Human resources professionals face daily pressure to hire the right personnel, quickly and efficiently. They're also tasked with ensuring the new hires are qualified, meet job requirements, fit the personality profile and are adaptable enough to grow with the organization. After a while, a hiring manager may feel that they can see right through exaggerated resumes or lies during an interview. A background check will also offer more information to determine a worthy candidate. So, what happens when human resources notices something amiss with their candidate?
When HR notices red flags during the hiring process, what happens next?
Red Flags on a Resume
Applicants know that they're supposed to look perfect on a resume. Some will even attempt little white lies or embellishments just to get their foot in the door. If a human resources manager is looking closely, they may be able to identify red flags about these applicants:
- Spelling, grammar errors or "cut and paste" mistakes - While this may not necessarily stop an applicant from continuing in the hiring process, it could be a hard stop on a job that requires writing skills.
- Employment gaps - The applicant may have a great explanation for gaps in employment and should include a brief explanation in the cover letter.
- Career or Employment Shifts - The candidate may be guilty of changing jobs too often or starting over in a brand new career. These can be explained in a cover letter or during the interview.
- Lack of Resume Customization - If the applicant's resume isn't tailored for the job description, a hiring manager may wonder how much effort they will put into the job.
Red Flags during the Interview
Once a human resources professional meets a candidate, they'll get a better sense about who they are. Interview questions should be standardized so they are naturally non-discriminatory but also apply to the job description. Some red flags to note during the interview include:
- Unwillingness to explain gaps, shifts or inconsistencies in employment
- Lack of answers for missing information on their resume or application
- Lack of specific examples in their education, work history or factual support to what's listed in their resume
- Arriving late, unprepared or otherwise revealing little to no effort for the job interview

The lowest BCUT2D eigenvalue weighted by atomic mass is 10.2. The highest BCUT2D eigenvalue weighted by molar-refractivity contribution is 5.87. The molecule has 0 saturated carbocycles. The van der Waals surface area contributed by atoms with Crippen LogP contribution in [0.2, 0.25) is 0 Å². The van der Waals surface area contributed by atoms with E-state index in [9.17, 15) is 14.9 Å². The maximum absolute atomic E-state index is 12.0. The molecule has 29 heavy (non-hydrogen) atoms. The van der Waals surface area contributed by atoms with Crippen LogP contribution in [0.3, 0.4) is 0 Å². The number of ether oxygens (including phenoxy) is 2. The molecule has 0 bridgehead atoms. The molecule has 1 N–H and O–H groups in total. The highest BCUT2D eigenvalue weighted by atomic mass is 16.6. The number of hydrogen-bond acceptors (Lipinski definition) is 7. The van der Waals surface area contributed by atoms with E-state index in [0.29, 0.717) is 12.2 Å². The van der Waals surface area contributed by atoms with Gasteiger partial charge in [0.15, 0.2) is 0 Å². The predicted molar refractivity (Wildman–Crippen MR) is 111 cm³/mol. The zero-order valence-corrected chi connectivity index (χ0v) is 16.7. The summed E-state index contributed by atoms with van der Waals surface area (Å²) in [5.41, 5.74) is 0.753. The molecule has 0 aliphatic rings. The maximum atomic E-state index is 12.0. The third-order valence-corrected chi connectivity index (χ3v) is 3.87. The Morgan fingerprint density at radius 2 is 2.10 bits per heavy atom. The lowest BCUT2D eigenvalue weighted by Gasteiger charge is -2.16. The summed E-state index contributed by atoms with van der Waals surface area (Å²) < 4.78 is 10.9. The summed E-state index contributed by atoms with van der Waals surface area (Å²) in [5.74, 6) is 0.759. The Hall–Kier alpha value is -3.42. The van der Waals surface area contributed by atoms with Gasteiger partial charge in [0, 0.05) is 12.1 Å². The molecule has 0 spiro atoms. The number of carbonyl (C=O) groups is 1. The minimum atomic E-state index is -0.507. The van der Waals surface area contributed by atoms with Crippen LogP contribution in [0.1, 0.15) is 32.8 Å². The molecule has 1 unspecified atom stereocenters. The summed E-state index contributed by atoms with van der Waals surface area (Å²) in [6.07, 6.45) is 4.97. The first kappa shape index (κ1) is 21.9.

Gain Clarity Through Background Checks
At this point, the hiring manager may have already determined which candidates should continue through the hiring process. These red flags may take the applicant out of consideration or HR may choose to gain more clarity by obtaining background checks. Background checks can determine if the candidate is lying about employment, education or if there are criminal reasons for the the gaps in employment.
After HR obtains consent to run the background check, and then sees information that definitely precludes the candidate from being hired, they will then need to follow the pre-adverse action process for notifying the applicant. If the candidate has a criminal history, they may still be given a fair chance at being hired.
Adverse action procedures are specified in the Fair Credit Reporting Act (FCRA) and allow the applicant time to dispute false or misleading information found on their background check. Before hiring managers can remove applicants from the running, the applicant should be able to give more information or dispute inaccurate information that may lead to a negative hiring decision. If the information is correct, the hiring manager will then send an adverse action notice telling the applicant that they are no longer being considered for the job.
An astute HR professional will notice red flags and remove an applicant from consideration. Background checks can help verify information on the remaining candidates. HR must still follow the correct procedures to ensure FCRA compliance and manage risk within the hiring process.